The $10 gold eagle was the longest-lived of America’s circulating gold coins. It was first struck in 1795 and was produced regularly until 1933, when Franklin D. Roosevelt abolished gold coinage altogether. Not only was the $10 eagle the longest-running gold denomination, but the $10 Liberty design was used for nearly 70 years. Remarkably, this motif remained in place without major modification from 1838 through 1907.
The very first $10 gold eagles were struck in 1795. Producing gold coinage was a landmark achievement for the United States; it was a sign of status and advancement as a nation. Established countries like Great Britain, France and Brazil were already issuing gold pieces—and the US was eager to join that club. Unfortunately, America’s gold coinage was initially rejected in international commerce. Merchants preferred to use familiar coins like French 24 Livres or Brazilian 4000 Reis over these new American pieces. As a result, demand and mintages remained very low.
Finally, in 1804, the United States Mint decided to temporarily discontinue the $10 eagle. The smaller $5 half eagle was closer in size to the world’s most recognized and popular gold coins—and as a result it found some acceptance domestically and abroad. The $10 eagle, meanwhile, was largely rejected worldwide. American gold coins would face another issue in the 1810s and 1820s. As gold spiked during the Napoleonic Wars, US gold coins had greater melt value than face value. An arbitrage play developed; US gold coins could be bought at face in the states and melted in Europe for a profit.
As world conditions stabilized in the late 1830s, the United States revisited the $10 eagle. It was brought back in 1838 with a design engraved by Christian Gobrecht. The portrait of Liberty on the obverse was inspired by the portrait of Venus in Benjamin West’s painting Omnia Vincit Amor (Love Conquers All). The motif was extremely well-received and later adopted for the half eagle in 1839 and the quarter eagle in 1840. A testament to the design’s popularity is the fact that it remained in place until the 20th century. Numismatists refer to this design as the “Coronet Series” or, more frequently, the “Liberty” series.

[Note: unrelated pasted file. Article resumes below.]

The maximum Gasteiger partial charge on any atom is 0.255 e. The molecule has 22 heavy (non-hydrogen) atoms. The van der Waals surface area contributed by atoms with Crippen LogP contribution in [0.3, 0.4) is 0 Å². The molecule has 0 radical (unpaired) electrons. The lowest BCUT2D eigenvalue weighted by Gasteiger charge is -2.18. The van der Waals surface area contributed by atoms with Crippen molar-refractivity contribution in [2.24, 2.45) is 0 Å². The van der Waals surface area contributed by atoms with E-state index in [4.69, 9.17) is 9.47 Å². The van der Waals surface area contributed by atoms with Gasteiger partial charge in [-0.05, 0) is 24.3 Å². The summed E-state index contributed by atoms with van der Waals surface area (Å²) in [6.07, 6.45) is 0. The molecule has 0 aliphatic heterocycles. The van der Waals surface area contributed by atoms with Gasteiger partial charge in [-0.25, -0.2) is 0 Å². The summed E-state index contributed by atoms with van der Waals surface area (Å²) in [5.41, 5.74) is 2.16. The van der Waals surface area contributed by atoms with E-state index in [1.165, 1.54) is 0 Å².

The best word to describe $10 Liberty production levels is 'inconsistent'. The denomination was in constant competition with the $20 double eagle—and eventually the latter prevailed as the coin of choice. From 1881-1882, for example, the Philadelphia Mint struck over 6,000,000 $10 eagles. By comparison, that same year, it only struck 2,770 double eagles! The tides would later turn in years like 1889, where Philadelphia released just 4,440 $10 eagles and ten times as many $20 double eagles. As time went on, the double eagle won the “mintage war” just about every year.
The $10 Liberty was finally discontinued in 1907, when it was phased out in favor of the $10 Indian. President Theodore Roosevelt felt—and with good reason—that the $10 Liberty design had become stale and was in dire need of a redesign. Indeed, the motif was largely untouched for nearly 70 years and, to many citizens and critics, had become long in the tooth. The decades-old Liberty design would vanish from the $2.50, $5 and $20 in 1907 and then the $5 in 1908.